Rule 1: Always Say Yes
“Learn to say no” is pretty popular lately; it is even the subject of books. But we suggest that whether you’re out traveling for a week or a lifetime, the correct answer to almost any question is “yes.” Many of our favorite memories from the last year have resulted from saying yes to invitations.
- “Would you like to drive the boat?” (But I’m not licensed!)
- “There’s a 20 minute wait for a table, but if you want to eat with this couple you can sit now at a table for 4.” (But it could be awkward)
- “Please come stay with us in Pretoria!” (But it’s 4 hours out of the way)
- “We want to give you a tour of Mar del Plata!” (But we’re gonna have to speak a lot of Spanish)
- “Come to my restaurant and check it out!” (But we don’t even know you!)
The “Yes” rule doesn’t apply to things that are obviously stupid. And it doesn’t mean you have to travel across the world to take someone up on their offer. But a 4 hour drive from Kruger Park to Pretoria in order to stay with new friends who let us watch rugby at their table? That definitely falls into the “Say Yes” category.
By the way, the situations above ended like this:
- I guided a 25hp outboard motorboat through the Grand Canal of Venice at midnight, until the motor cut and and we were dead in the water with no lights for 5 minutes.
- After dinner with the lovely Canadians that we were paired up with, we went to a pub and stayed up way past midnight hanging out with them.
- For two nights, we stayed in a gated community in Pretoria, complete with game preserve (Zebras!), hosted by the Zietsmans, some of the most generous people you can imagine.
- Our new friends Fernando and Lucia let us stay in their extra bedroom and we even got to attend Lucia’s grandmother’s birthday party/asado.
- Ann runs the best Burger place in Oslo; it is an Airstream trailer built in a basement. Burgers aren’t cheap, because they’re in Norway and they’re super excellent… but that day she treated us and even gave me a root beer.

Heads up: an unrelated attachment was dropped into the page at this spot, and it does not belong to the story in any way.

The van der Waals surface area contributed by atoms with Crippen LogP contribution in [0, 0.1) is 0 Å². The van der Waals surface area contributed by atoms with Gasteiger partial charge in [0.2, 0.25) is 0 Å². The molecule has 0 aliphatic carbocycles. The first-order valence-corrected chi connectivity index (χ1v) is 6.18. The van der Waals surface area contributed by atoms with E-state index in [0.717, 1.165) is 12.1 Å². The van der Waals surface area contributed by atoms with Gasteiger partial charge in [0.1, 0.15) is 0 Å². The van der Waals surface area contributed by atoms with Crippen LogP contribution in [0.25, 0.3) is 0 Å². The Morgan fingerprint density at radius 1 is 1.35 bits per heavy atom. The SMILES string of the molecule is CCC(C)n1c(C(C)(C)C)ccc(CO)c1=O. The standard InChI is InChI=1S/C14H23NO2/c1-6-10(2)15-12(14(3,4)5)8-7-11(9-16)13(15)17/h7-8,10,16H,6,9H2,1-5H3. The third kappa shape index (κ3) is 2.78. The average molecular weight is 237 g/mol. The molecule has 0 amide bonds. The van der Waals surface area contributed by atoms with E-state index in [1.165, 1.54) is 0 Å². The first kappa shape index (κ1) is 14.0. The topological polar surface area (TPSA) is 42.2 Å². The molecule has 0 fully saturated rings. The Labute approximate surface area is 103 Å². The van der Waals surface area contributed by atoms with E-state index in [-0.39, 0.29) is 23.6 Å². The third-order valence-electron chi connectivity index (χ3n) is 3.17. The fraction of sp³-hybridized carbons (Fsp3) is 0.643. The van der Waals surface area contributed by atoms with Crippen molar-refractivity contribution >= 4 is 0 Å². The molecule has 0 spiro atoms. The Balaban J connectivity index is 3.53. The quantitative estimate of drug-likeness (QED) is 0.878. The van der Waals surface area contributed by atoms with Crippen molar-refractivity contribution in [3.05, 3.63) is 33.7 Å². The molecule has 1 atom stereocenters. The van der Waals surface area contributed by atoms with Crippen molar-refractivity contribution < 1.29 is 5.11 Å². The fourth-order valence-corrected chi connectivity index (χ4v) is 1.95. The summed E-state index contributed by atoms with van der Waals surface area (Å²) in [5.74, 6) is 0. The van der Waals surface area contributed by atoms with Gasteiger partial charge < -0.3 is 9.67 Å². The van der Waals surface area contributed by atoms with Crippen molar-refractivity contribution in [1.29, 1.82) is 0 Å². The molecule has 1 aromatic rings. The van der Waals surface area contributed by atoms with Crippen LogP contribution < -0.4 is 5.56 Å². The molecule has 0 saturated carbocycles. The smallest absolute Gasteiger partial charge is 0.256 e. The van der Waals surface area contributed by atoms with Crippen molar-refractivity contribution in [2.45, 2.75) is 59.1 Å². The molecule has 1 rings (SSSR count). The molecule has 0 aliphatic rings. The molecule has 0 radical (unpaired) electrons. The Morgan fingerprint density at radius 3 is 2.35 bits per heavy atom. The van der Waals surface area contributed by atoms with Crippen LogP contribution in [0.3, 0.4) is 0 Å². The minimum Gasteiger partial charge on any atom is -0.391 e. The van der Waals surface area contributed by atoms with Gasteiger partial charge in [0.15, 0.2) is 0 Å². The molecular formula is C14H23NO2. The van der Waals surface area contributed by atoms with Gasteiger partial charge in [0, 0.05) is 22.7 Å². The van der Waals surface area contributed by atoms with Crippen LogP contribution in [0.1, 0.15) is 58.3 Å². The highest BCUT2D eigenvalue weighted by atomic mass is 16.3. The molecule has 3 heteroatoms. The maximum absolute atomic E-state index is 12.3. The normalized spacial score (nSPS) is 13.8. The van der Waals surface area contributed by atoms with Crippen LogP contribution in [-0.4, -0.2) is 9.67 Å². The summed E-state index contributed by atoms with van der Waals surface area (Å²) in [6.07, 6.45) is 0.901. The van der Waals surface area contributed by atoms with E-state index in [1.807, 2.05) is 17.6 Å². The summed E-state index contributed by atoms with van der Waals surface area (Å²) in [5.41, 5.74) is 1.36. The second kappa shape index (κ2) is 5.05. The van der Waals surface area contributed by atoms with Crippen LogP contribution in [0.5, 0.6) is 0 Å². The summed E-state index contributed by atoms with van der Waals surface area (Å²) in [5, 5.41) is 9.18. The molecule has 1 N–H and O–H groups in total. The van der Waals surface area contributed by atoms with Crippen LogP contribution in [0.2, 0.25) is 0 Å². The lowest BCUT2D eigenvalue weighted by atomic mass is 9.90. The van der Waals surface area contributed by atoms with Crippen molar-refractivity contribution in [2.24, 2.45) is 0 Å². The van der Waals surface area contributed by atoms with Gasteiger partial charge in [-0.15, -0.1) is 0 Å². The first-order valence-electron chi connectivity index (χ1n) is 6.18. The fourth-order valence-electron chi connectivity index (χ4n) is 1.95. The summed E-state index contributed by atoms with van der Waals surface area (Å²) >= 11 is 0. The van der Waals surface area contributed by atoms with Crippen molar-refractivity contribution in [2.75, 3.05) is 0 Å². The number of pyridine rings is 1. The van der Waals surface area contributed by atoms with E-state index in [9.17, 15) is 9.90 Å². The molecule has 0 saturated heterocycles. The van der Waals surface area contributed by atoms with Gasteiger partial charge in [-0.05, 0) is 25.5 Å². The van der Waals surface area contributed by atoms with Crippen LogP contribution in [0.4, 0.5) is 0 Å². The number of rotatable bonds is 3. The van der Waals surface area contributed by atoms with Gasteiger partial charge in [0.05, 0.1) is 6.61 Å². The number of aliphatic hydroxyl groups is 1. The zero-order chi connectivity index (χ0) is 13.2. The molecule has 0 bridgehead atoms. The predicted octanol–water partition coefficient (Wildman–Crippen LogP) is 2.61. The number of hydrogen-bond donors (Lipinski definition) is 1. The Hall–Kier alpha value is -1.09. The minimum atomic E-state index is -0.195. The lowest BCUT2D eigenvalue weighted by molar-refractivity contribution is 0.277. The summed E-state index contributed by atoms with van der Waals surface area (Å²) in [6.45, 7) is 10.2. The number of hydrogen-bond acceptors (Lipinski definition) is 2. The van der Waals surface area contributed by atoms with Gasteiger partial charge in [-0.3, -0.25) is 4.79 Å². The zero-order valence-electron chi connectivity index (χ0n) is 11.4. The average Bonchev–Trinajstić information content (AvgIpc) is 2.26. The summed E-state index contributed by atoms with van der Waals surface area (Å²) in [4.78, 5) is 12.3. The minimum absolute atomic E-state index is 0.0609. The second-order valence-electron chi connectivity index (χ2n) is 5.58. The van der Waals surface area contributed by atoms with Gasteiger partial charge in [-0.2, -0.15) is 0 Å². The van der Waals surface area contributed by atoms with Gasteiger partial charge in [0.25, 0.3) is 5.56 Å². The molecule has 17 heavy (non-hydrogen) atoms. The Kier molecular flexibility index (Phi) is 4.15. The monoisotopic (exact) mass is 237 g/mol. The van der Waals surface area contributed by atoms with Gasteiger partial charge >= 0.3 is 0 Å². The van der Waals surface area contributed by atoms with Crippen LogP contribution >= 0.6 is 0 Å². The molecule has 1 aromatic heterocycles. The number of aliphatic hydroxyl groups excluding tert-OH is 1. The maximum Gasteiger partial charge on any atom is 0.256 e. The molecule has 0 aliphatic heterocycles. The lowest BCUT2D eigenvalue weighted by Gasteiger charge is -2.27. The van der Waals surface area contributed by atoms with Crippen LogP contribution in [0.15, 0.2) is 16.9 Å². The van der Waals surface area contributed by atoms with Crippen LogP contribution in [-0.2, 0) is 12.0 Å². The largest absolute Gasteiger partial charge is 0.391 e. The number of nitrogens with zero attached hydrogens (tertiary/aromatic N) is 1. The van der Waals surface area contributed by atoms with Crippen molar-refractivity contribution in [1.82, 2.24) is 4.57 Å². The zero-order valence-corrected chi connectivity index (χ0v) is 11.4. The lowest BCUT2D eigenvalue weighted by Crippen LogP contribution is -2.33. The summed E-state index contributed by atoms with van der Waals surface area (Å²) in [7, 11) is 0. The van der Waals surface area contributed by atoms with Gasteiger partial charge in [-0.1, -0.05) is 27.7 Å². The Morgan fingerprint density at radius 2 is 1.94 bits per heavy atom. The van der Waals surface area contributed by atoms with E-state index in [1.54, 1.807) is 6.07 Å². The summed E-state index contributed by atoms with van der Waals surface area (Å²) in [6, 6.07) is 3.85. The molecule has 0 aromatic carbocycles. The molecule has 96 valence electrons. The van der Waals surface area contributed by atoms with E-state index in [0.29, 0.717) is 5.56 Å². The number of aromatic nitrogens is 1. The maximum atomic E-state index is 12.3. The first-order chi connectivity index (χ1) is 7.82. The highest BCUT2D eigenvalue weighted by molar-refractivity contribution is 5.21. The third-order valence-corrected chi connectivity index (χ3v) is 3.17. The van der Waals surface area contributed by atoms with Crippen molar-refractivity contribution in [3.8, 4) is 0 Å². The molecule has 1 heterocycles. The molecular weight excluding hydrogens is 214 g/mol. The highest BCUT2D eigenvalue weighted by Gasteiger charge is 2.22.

Rule 2: Take It Slow
The world is really huge and you won’t see everything. There, I said it. It took us a long time to figure out that we wouldn’t be doing an “around the world” trip, because the world is actually quite large. For example, 10 days in Spain is kind of a joke. So our suggestion is take your time, visit the places you want to see, and slow down. Enjoy the place where you’re at, thoroughly, and be able to look back and say “I really know that place.”
One nice perk of slowing down is that it means you’ll have less travel days, and travel days are expensive!
Rule 3: Collect Contact Info
If you want to stay in touch with someone, make sure you get their info, rather than just giving yours out.
Katy was really excited before our trip began, and one of her outlets for that energy was to make business cards. For $5 she got some simple cards printed up with the Space Needle, our blog, email, and phone numbers. For the first six months of our trip, we gave a lot of these away to new friends. “Hey, shoot me an email, let’s go have dinner next week!” “Oh man we’ll be in the same city in two weeks we should have a beer and catch up!”
The problem was that we (almost) never heard a thing from any of them. [single tear]
I’ve learned my lesson. Now, when we find people we click with, I make sure I get their info in my possession. “Don’t call me, I’ll call you” is my new motto. You’re welcome to reject/ignore my email, but at least the ball’s in my court for the first play.
And a corollary tip: take a picture with your new friends! It’s pretty depressing to have friends around the world and no real evidence you were in the same place together.